People who perceive more discrimination in daily life have higher rates of sleep problems, based on both subjective and objective measures. This is according to a study in Psychosomatic Medicine: Journal of Biobehavioral Medicine, the official journal of the American Psychosomatic Society. The journal is published by Wolters Kluwer.
“Discrimination is an important factor associated with sleep measures in middle-aged adults,” according to the report by Sherry Owens, PhD, of West Virginia University, Morgantown, and colleagues. The results add to previous research suggesting that discrimination and chronic stress may lead to sleep difficulties and increased health risks.
Discrimination Related to Both Objective and Subjective Sleep Problems
The study included 441 adults from a nationwide study of health and well-being in middle age and beyond (the MIDUS Study). The participants’ average age was 47 years; about one-third were of non-white race/ethnicity. Complete data were available for 361 participants.
Participants wore an activity monitor device for one week to gather data on objective sleep measures—for example, sleep efficiency, calculated as the percentage of time spent in bed that the person was asleep. They also completed subjective sleep ratings—for example, how often they had sleep problems.
Perceived experiences of discrimination were assessed using a validated “Everyday Discrimination Scale.” For example, subjects were asked how often they were treated with less courtesy or respect than others, or how often they were insulted or harassed.
Discrimination scores were analyzed for association with the objective and subjective sleep measures. Objective measures indicated that about one-third of participants had poor sleep efficiency. Subjectively, one-half of subjects rated themselves as having poor sleep quality.
Participants who perceived more discrimination had increased sleep problems, after adjustment for demographic, lifestyle, and health factors. Higher discrimination scores were associated with 12% higher odds of poor sleep efficiency and a 9% increase in the odds of poor sleep quality. Discrimination was also related to (objective) time spent awake after falling asleep and (subjective) overall sleep difficulties.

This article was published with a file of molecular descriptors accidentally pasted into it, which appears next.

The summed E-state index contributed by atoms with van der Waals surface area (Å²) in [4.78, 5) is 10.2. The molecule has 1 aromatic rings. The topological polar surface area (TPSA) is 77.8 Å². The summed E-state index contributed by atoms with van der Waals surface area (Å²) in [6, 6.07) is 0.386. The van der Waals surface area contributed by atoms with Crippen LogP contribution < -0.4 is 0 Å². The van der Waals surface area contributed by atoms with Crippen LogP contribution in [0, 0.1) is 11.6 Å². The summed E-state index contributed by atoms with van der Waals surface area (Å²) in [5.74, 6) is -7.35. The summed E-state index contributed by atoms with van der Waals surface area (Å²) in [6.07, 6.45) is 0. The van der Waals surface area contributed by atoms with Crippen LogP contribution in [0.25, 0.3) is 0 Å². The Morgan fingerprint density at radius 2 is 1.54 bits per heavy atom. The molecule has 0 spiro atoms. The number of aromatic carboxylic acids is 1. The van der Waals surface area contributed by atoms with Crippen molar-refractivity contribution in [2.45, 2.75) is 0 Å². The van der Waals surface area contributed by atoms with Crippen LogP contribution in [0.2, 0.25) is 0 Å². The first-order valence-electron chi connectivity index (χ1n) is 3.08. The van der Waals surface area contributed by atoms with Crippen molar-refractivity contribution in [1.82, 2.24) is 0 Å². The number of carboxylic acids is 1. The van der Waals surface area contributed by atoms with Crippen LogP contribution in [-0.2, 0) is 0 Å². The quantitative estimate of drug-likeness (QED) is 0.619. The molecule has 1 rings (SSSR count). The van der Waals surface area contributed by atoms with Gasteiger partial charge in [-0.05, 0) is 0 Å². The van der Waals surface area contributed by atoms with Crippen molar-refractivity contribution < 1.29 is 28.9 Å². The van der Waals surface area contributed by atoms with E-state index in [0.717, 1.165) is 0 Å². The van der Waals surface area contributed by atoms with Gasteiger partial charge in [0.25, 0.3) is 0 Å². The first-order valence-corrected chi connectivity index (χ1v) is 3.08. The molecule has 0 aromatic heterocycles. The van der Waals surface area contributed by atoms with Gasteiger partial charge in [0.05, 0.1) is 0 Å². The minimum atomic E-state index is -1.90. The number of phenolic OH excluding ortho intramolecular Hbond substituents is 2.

Non-white subjects had nearly four times the odds of poor sleep efficiency. Otherwise, all differences in sleep measures between white and non-white subjects were related to discrimination.
Older participants and men were more likely to have some types of sleep problems. Age, sex, and mental/physical health factors explained only a small proportion of the effects of discrimination.
Previous studies have suggested that racial/ethnic minorities have worse sleep quality. Inadequate sleep is associated with adverse health outcomes, including increased cardiovascular risks and increased mortality. These consequences of poor sleep may account for some of racial/ethnic variation in health outcomes—possibly reflecting inadequate recovery from chronic daily stressors.
While poor sleep has previously been linked to higher perceived discrimination, the new study looks at how discrimination affects both objective and subjective sleep measures. “The findings support the model that discrimination acts as a stressor than can disrupt subjective and objective sleep,” Owens and coauthors write.
The researchers call for further study to confirm and clarify the implications of their findings. Meanwhile, they believe the study adds a “finer resolution” to previous knowledge the relationship between discrimination and sleep—and suggests a possible “causal pathway” connecting chronic discrimination to sleep problems, and thus to increased health risks.